The difference is I have hope even when I struggle. Hope tomorrow will be a better day. That it will be a highlight reel day, instead of a cutting room floor day. Hope I can pull it together, because I get on my knees and let it go. Hope God will indeed be who He says He is; my redeemer, my rescuer, the lover of my soul.

Hope.

Hope is the most powerful tool of the human mind, the most sought after human emotion, and the only thing that some of us cling to on the worst days. God has a great deal to say about hope. This four letter word is mentioned over 120 times in the Bible. He knew we would NEED hope and as always, He provided.

Psalm 42:11 Why are you cast down, O my soul, and why are you in turmoil within me?

Hope in God; for I shall again praise him, my salvation and my God. 

Proverbs 23:13 Surely there is a future, and your hope will not be cut off.

I Corinthians 13:7 Love bears all things, believes all things, hopes all things, endures all things.

I have no idea what you struggle with, but I want you to know today, if you struggle, it’s okay. We all do. You ARE NOT the only one! Grab hold of this fact, hope can overcome any of our struggles if our hope is found in the Lord.  Lay claim to His power, His strength, His promises. The struggle may be real, but in Christ there is truth and power. He is reality! The enemy has already been defeated and the victory has already been won.

Let your prayer today be a way to call it out; “I am victorious in Christ. He carries my burdens!” Jesus, my hope is in You. Amen!


 

Tcas1

Dr. Teri Cox is an international education consultant, speaker and author. Teri is the Production Director for A Widow’s Might. She joined the team in October of 2012 after losing her best friend, Daryl, in March of 2012. She looks forward to a life of music, missions, and ministry with God in control. Teri counts it an honor and a privilege to be allowed to share the Gospel message through word and song. Her desire is to make God’s name more famous and allow His mosaic of her life to become a more beautiful picture than she could ever have imagined.

Would you like to schedule Teri or another team member to speak at your next church event? Contact her at admin@anewseason.net

Other great articles by Teri, click here!

Posts similar to this one by other authors: Consider that Terrible Struggle Joy?  & Breathing in Hope Read more

He Will Clean It Up

Yet you do not know what your life will be like tomorrow. You are just a vapor that appears for a little while and then vanishes away.

James 4:14 NASB

You owe me $20!

We used to say that all the time when my husband was alive.  We often ate dinner with my best friend, his best friend, and our kids.  Those people were also his sister and brother-in-law, our nieces and nephew, and our girls.  At almost every dinner, whether at home or out at a restaurant, someone knocked over a drink and it went everywhere.  My husband would call out, after the initial shock, “you owe me $20,” and we would all laugh and clean up the mess together.  For the longest time after his death, we didn’t say that anymore.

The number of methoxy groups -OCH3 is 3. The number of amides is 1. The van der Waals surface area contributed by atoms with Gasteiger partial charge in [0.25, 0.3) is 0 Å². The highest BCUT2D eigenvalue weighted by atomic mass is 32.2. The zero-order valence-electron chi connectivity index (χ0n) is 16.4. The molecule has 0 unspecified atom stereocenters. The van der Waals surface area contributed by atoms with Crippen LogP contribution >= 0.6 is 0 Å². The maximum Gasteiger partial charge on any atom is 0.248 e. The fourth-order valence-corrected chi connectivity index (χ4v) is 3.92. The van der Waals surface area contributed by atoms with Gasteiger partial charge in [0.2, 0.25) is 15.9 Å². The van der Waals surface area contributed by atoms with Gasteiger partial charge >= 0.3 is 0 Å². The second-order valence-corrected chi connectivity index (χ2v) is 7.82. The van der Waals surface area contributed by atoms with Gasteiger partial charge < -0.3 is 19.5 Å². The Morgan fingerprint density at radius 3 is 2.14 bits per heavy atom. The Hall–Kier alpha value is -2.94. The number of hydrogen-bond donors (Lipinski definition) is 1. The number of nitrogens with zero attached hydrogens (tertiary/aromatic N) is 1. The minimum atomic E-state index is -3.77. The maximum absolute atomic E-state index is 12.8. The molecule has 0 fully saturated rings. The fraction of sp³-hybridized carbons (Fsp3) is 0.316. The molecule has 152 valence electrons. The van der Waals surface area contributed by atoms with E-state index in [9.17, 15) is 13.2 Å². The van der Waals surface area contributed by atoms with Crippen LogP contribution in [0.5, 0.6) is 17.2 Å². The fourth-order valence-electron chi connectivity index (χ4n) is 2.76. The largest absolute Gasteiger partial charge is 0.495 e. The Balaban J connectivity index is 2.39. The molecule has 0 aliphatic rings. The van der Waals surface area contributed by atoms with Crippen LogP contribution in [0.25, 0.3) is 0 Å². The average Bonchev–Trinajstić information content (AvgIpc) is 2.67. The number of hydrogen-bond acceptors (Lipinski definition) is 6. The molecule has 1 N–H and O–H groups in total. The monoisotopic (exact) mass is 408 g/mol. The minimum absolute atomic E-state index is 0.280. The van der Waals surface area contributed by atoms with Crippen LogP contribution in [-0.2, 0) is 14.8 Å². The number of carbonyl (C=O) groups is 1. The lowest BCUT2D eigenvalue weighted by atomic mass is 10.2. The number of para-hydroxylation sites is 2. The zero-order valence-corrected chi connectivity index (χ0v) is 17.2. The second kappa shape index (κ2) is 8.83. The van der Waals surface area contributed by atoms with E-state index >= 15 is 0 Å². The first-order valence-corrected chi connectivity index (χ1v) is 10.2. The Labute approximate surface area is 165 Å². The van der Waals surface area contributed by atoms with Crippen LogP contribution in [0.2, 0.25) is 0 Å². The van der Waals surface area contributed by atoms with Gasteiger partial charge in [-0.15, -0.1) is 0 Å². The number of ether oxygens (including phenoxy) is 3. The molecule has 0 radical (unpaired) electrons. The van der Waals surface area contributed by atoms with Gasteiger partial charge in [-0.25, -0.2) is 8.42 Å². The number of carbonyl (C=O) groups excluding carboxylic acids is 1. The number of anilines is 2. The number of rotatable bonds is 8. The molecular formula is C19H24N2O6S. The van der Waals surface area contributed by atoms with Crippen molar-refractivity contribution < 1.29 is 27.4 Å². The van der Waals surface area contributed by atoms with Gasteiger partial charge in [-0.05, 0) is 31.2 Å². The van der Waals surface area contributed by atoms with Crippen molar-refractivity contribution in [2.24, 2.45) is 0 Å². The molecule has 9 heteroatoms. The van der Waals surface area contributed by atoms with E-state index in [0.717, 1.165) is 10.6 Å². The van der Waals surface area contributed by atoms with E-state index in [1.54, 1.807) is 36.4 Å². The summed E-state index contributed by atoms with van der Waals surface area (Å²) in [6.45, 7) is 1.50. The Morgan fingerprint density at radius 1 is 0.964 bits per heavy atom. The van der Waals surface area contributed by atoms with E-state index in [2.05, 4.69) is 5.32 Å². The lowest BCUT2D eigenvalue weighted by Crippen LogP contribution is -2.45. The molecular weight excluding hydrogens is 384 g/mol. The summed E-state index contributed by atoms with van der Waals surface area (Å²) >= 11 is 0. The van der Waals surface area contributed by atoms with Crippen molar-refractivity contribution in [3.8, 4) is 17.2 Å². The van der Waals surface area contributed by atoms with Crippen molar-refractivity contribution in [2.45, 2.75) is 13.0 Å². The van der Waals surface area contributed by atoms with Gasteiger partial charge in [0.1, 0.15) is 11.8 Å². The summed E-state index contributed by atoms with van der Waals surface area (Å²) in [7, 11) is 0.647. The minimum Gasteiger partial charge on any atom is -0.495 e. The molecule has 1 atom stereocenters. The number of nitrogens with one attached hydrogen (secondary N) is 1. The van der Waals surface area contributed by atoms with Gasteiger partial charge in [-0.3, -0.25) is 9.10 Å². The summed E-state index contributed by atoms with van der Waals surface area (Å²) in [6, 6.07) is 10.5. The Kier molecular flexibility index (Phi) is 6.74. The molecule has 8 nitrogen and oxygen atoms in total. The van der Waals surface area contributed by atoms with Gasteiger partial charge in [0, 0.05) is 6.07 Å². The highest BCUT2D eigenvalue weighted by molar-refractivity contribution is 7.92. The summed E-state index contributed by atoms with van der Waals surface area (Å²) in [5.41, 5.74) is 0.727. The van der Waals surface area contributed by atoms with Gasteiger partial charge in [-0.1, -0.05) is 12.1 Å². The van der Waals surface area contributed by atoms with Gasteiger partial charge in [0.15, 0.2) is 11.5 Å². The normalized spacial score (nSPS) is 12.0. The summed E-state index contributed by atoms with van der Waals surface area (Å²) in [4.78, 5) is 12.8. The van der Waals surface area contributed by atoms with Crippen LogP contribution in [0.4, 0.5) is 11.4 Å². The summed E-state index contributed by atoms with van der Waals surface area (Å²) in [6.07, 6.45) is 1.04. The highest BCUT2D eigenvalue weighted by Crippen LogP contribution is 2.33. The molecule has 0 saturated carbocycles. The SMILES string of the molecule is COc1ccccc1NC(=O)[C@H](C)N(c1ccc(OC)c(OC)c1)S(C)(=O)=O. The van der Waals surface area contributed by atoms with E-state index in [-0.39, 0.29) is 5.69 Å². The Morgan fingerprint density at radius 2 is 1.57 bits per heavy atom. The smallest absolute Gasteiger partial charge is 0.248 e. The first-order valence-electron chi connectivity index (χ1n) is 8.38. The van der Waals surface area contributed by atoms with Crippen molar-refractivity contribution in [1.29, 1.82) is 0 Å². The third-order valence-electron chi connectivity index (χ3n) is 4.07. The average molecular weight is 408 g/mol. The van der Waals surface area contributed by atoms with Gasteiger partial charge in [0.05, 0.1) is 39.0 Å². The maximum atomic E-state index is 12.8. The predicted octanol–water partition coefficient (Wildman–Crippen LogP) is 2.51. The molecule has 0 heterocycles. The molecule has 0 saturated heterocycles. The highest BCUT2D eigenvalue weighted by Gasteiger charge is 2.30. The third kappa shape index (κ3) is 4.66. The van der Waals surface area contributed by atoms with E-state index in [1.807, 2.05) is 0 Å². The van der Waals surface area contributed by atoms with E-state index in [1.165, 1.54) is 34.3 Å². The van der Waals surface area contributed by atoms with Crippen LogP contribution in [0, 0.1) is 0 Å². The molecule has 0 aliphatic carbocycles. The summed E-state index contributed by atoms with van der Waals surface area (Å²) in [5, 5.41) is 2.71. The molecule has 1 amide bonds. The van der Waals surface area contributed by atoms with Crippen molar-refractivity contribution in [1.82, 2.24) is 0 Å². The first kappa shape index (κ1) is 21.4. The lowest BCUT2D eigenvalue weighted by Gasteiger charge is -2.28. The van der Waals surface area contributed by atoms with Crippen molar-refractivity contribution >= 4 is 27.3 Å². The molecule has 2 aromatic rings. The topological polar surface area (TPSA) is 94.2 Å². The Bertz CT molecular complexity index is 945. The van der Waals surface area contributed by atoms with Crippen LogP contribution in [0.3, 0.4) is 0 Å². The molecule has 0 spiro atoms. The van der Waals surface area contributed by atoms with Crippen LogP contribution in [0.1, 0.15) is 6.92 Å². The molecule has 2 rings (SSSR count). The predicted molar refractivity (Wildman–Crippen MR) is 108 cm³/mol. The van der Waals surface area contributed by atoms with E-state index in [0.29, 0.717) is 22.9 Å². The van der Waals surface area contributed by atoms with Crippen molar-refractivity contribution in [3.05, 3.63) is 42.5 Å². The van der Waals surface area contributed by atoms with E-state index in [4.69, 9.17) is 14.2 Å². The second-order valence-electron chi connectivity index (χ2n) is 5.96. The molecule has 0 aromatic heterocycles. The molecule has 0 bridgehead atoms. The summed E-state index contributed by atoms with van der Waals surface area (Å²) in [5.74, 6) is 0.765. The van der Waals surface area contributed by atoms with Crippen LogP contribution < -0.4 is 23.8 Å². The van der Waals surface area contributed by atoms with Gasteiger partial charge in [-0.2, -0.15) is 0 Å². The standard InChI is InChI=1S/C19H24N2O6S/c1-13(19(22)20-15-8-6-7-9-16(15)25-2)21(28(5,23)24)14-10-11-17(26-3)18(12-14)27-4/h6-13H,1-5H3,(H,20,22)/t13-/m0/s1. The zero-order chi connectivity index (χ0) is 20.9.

The other night, I was out with those same wonderful people.  The youngest kid is now 19 years old and we were celebrating our last dinner of the summer before the kids go back to college.  As we sat at our restaurant table, someone reached for something and, you guessed it, a drink was spilled.  Both me and my sister in law said in unison, “You owe me $20”.   For a moment, time stopped and we all looked at each other and almost simultaneously, we all smiled a secret smile as we each remembered the voice that was missing.

It has been almost six years since he left this place and went to Heaven with his Savior.  2,007 days to be exact.  This grief journey has been one of the hardest roads I have ever endured.  For some of the journey, I felt like my heart was missing.  For some of the journey, my heart was beating again, but to a different beat, not as loud or as strong on some days.  I’ve changed, evolved, grown…  This is a messy journey that changes moment by moment.

At the five year mark, I was hit in the face with a huge grief wave.  I am now starting to remember the sweet memories of him and how he made me laugh.  He made everything okay.  This makes me miss him even more some days.  I miss his ability to make me funnier, sweeter, less serious.

There are days when I long for Christ’s return.  I pray for it.  I look for it.  I weep for it.  I’m so tired of this endless journey.  I’m so tired of my heart hurting when I think about all the other family members who lost him too.

But then, I remember how he lived.  When a “catastrophe” hit – like 20 ounces of fruit punch tipped and spilled over an entire family’s dinner – he made it okay and put it into perspective.  From Christ’s view, it is all a vapor.  A moment that won’t be remembered in eternity.

So, I have to turn my view to my Savior.  I have to remember to view this journey from His point of view.  He would not ask me to take this road if it were not for His glory and His purpose.  On my very worst days, when I cry out to my Savior and ask for respite, He holds me in His arms and lets me rest there.  He walks with me through the mess of this journey, and sits with me on the side of the road when I need to take a breather.